I suggested that a few dozen laminated A3 cards and some nylon tape are not prohibitively costly. Probably no more than Haringey Council was then paying for a few minutes of the time of one of the numerous consultants it then employed.
I quoted the words of the (then) Prime Minister, Gordon Brown on 11 May 2008. "We must show we have the highest standards for our profession. And we must show that, where mistakes have been made and errors have been discovered, where wrongs have to be righted, that that is done so immediately."
A chance to understand public information
All bureaucracies try to hide behind a curtain of jargon. Local government is not immune. And this is after decades of campaigning by the Plain English Campaign with its highly prized ‘Crystal Mark’.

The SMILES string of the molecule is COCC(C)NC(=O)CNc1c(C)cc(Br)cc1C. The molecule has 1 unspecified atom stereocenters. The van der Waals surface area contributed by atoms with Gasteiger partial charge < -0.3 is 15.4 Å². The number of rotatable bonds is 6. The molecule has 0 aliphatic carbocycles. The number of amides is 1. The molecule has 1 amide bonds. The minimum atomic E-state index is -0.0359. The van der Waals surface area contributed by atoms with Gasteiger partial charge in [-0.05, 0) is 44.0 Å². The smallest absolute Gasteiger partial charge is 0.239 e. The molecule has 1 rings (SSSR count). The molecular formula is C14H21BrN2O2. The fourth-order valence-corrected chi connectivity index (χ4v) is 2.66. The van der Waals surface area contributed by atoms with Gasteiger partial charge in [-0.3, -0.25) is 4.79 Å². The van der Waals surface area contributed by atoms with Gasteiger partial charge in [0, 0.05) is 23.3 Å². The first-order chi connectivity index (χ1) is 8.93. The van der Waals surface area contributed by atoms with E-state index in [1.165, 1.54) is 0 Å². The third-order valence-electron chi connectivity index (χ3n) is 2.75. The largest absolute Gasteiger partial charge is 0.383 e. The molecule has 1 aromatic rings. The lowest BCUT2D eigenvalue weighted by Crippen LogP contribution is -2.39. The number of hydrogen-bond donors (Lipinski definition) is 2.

In 1971, its founder Chrissie Maher asked: ‘Why isn’t the public given a chance to understand public information?’ She gave the answers: ‘To keep them in the dark.’ ‘To stop them claiming what is rightfully theirs.’ ‘To stop them interfering in things they wouldn’t understand’." ( Source: Chrissie Maher’s book "Born To Crusade")
Though some people in local government do ‘get it’.
”Without explaining what a council does in proper English then local people will fail to understand its relevance to them or why they should bother to turn out and vote. Unless information is given to people to explain why their council matters then local democracy will be threatened with extinction.”